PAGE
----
Content generated during research for two paperback books 'Sunderland and its Origins: Monks to Mariners' (ISBN 13 : 9781860774799) and 'Sunderland: Building a City' (ISBN 13 : 978-1-86077-547-5 ) for the England's Past for Everyone series
By 1700 Sunderland was 'noted for its sea coal trade', supplying a 'great quantity of coals' and employing 'great numbers of ships yearly in carryi
Almost 500 wills and inventories, pertaining to Sunderland in the period 1549-1700, have now been identified and transcribed thanks to the sterling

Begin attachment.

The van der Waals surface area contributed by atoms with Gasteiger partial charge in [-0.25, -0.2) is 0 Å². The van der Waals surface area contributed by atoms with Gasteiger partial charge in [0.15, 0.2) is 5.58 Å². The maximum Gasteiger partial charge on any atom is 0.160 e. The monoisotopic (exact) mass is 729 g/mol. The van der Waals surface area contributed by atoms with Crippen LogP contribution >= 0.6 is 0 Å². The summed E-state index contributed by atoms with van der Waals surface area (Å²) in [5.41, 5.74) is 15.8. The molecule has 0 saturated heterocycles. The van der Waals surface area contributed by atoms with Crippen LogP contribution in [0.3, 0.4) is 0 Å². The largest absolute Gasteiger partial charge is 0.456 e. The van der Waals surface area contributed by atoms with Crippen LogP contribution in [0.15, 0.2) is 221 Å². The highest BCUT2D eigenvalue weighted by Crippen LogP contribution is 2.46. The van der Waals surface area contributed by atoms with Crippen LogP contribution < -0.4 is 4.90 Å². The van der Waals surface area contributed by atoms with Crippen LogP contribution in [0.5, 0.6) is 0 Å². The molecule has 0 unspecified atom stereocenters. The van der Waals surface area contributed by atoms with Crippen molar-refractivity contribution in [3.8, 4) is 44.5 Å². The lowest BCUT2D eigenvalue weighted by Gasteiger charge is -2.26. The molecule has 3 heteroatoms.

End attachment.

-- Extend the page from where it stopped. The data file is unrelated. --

The foreshore at Hendon where, acording to 14th century records, ships were moored.
Disposing of sand ballast was a problem which grew with trade.
By 1700 it was only too clear that a new approach towards the river and harbour was essential.
Sunderland’s religious diversity, after the Restoration of the monarchy in 1660, is illustrated by the presence a number of nonconformist groups.
By the early 1700s the wealthy urban élite of Sunderland were complaining that most pews in Bishopwearmouth were owned by local landowners.
The changing face of the Sunderland quayside